5 Key Things That Businesses Can Learn From Startups

By Vivek Chakraverty 5 Min Read

With the developments in the world of technology, it looks as if the startup hysteria has gripped the world like nothing ever before. Disbelievers in the startup cause hold that the growth experienced by startups are rarely sustained and woefully short.

But most investors who keep the startup machinery cog running dare to differ. They never lose sight of the great potential of startups when it comes to growth and returns offered by a startup. Startups thrive in a world where innovation and dynamism are held in high esteem.

Great ideas form the backbone behind the success of a startup. Their newness, the brilliant flurry of ideas characterizes a startup vis a vis a traditional corporate organization.

People who believe in startups tend to see them as a great business minus the fat and the bureaucratic puddles that a large group often degenerates into. Businesses have a lot to learn from startups and can perhaps even imbibe some of the growth and innovation that startups flaunt to their advantage.

1. Agility and innovation is a strength- Startups are famed for their innovation

In fact, it is the key characteristic of a startup. The team is still being formed, the responsiveness is nimble, and there is no fixed law to slow things down. Large businesses can often do with some experimentation.

Startups dare to do different things differently without the fear of failure bogging them down. If you do the same thing the same way always innovation comes to an end, and you do not conclude with any worthwhile ideas. Think different.

2. A cultural advantage

The startup culture is envied, and the teams collectively exhibit far more energy, enthusiasm, and vigor than their traditional counterparts. Vision and fun characterize the startup experience rather than the dull monotony of routine and rules.

Businesses would do their margins a world of good by tapping into this culture of employees who love their job and are treasured by those who employ them. Most startups do not fail to recognize the contributions of individual employees on a periodic basis. Motivated and creative teams are also the ones which are the most productive, never lose sight of this fact.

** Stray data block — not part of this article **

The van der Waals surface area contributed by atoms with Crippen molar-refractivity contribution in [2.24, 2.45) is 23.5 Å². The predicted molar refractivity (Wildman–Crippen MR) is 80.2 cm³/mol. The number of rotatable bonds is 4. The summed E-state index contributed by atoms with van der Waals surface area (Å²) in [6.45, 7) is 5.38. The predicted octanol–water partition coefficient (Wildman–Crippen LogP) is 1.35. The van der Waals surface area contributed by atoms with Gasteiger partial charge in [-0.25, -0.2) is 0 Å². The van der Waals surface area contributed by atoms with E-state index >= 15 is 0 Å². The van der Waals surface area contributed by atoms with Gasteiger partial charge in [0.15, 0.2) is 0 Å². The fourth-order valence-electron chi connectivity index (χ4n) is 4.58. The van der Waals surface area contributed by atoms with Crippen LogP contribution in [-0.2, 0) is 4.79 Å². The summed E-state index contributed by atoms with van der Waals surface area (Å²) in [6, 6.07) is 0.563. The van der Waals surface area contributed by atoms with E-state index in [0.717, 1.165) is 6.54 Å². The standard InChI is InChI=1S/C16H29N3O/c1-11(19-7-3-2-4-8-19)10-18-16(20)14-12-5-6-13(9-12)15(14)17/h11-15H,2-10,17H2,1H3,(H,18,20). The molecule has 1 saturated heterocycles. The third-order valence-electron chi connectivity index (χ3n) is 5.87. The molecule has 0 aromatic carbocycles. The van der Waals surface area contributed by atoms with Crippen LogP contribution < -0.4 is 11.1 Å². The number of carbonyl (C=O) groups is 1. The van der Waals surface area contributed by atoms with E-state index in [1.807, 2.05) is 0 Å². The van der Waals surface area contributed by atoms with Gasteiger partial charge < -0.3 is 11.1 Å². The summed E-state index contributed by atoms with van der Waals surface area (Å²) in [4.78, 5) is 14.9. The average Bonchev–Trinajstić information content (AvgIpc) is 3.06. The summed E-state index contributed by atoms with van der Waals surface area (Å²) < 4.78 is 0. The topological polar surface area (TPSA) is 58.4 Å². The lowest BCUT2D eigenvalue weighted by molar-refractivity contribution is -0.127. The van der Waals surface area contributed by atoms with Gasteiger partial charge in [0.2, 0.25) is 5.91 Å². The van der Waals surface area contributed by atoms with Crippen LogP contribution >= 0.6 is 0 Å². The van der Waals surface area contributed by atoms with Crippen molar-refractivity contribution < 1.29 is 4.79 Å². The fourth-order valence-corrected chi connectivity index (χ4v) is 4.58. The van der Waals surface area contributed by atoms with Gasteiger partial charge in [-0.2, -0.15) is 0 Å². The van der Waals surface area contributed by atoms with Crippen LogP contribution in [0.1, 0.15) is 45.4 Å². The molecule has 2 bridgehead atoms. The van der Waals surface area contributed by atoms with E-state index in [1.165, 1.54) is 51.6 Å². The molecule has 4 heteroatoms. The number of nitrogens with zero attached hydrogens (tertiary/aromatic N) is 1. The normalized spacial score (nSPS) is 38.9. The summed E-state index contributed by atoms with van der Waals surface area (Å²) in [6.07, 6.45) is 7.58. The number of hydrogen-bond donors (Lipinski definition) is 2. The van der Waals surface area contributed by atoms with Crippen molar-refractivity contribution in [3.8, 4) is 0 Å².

3. Know thy customer

With a plethora of options open to a customer for the same purchase the experience of the purchase often becomes a key differentiator and the resultant emphasis on customer experience in today’s world.

You have a small chance of attracting attention before the client turns his fleeting eyes to something else. The advantage of startups in catering to the customer needs is well known and need not be overemphasized.

They make sure they understand the intention of a customer and do elaborate exercises to target them with down to the grain accuracy. Traditional businesses must imbibe this characteristic and refine and fine tune their sales pitch accordingly.

4. Solve a problem

Many if not most businesses address a particular problem faced by a customer in the course of their day to day lives. Some problems may be financial some may deal with health, but most products deal with issues, the common underlying element.

There is a gap in the market that a product addresses. It has been observed in the cases of many, many businesses that slowly corporates lost their way and failed to focus on what mattered the most, their solution. They lose sight of the customer and eventually end up losing the whole picture itself.

5. Set Definite Goals and Track Progress

Sounds simple right? But you would be amazed at just how much we forget to keep this simple thing in mind as business goes about their daily chores. Have a definite vision for your company.

Make sure that this vision is communicated to all employees. This often works like a charm with the actions of employees following in quick succession by the rewards a company hopes for. Measure how far you have progressed in achieving your goals indefinite terms at regular intervals.

Accountability is a great virtue. All this will result in you getting a sense of exactly what is working and what is not. This will, in turn, let you address the issues that are behind the underperforming areas.

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